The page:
MySpace has some big plans in store for its forthcoming relaunch. Multiple sources have told Billboard.biz they have been very impressed with the new MySpace platform and say the company wants once again to be music fans' favored place on the Web to discover new music.
According to those sources, MySpace wants to provide independent artists with a media-rich page that will connect them with their fans and help them build a meaningful career. That would put MySpace in the same land rush as companies such as MTV -- which will soon launch its own artist-focused pages at artists.mtv -- and BandPage, which provides tools to create a one-stop shop at Facebook. The new-and-improved MySpace is expected to launch in late 2012 or early 2013, according to one source.
MySpace has already announced a music competition series that may help the company retake its role as a vital platform for artist discovery. "Take the Stage" was created in partnership with online talent network Yobi.tv and will online viewers vote on the winner of the 18-week competition. As manager Johnny Wright told Billboard.biz earlier this week, "It's going back to up and coming musicians and giving them a platform to take them all the way to the top 10 that we have on our charts right now."
Specific Media - along with part-owner Justin Timberlake -- acquired MySpace in 2011 for $35 million. When the deal was completed, Specific Media said it planned to make MySpace the "premiere digital destination for original shows, video content and music."
One thing that is already known is MySpace is working on a TV play. Specific Media is working with audio identification company Audible Magic and Panasonic to integrate a MySpace app into the TV that recognizes a song playing in a program and connects the viewer to that particular artist's MySpace page.
Specific Media certainly has some options for sprucing up MySpace. A good e-commerce function would allow artists to sell their music and merchandise in addition to giving away audio and video streams. Since MTV's artist pages will integrate Topspin-powered e-commerce tools, MySpace might need something similar to attract artists. Ticketing is another possibility. In the years since MySpace was dominant, concert-listing sites (Songkick, Bandsintown, Thrillcall) and ticketing services have made great strides to become more social media-friendly.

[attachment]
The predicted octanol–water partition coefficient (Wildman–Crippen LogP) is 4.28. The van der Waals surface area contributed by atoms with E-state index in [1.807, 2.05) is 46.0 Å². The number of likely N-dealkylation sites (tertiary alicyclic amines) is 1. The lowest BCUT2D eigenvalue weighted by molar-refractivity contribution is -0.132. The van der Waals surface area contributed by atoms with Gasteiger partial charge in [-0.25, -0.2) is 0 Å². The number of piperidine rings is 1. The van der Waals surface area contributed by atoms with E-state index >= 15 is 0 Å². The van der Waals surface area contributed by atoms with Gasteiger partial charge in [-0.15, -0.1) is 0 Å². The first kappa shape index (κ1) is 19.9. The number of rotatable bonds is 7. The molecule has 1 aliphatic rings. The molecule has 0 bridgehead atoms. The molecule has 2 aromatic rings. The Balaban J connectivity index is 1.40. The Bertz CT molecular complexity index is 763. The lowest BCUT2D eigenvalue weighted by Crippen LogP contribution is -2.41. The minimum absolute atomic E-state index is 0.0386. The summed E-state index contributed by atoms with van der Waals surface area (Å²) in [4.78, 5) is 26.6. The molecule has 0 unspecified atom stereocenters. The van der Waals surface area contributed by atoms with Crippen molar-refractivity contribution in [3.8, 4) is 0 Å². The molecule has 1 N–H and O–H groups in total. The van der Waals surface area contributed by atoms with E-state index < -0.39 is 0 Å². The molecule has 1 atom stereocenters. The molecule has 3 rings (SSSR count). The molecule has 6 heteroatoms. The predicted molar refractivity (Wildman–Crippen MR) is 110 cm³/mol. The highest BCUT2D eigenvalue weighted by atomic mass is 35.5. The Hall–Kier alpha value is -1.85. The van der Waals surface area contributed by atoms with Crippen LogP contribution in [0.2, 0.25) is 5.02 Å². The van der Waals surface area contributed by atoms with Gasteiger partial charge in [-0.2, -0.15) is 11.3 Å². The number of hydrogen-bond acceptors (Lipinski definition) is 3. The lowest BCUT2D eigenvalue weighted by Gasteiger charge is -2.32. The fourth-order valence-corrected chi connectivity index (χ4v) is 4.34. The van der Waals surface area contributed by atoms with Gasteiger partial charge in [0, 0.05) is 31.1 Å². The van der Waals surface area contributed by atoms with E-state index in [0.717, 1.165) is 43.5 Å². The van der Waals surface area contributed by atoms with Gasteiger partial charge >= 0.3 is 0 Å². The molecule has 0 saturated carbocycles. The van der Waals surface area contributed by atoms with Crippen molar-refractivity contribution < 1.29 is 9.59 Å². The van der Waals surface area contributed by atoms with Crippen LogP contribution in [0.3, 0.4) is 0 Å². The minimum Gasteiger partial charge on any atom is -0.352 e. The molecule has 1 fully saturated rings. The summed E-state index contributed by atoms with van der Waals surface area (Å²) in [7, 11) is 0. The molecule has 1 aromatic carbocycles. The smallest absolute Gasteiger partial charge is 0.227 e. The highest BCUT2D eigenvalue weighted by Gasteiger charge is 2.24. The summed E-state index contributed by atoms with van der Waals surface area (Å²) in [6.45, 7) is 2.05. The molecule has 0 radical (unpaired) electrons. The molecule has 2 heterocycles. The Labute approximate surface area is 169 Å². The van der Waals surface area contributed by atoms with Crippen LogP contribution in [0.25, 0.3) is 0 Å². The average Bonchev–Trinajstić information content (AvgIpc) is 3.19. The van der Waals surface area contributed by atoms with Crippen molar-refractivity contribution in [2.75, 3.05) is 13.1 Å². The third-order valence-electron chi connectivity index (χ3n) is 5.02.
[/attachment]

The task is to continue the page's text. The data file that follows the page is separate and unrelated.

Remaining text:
There are some areas where MySpace should probably not venture. The company has a vast catalog of music - including deals with the four majors - and the potential to improve its non-interactive and on-demand streaming options. But the company might be best served to hunker down and focus on only one thing. If MySpace is intent on offering the best artist pages, it probably couldn't offer an Internet radio or on-demand service that could compete with the major players in Internet radio and on-demand music.
But whatever form it ultimately takes, sources say the revived MySpace is likely to be much more of a player than it currently is in the crowded field of online music.
Traffic to MySpace was cut in half from November 2010 to November 2011, just before the site relaunched its music player in Decembe, according to ComScore. But activity has since stabilized and even recovered a bit, with 26 million monthly unique visitors in April 2012 (compared to 24.9 million last November.) That's thanks in part to the stickier new music player and an original content strategy, helmed by former Fox exec Roger Mincheff, that has included music series like the Andrew W.K.-starring "Let's Big Happy" and, just this week, " Take The Stage" with Timberlake's manager Johnny Wright and producer Rodney Jerkins.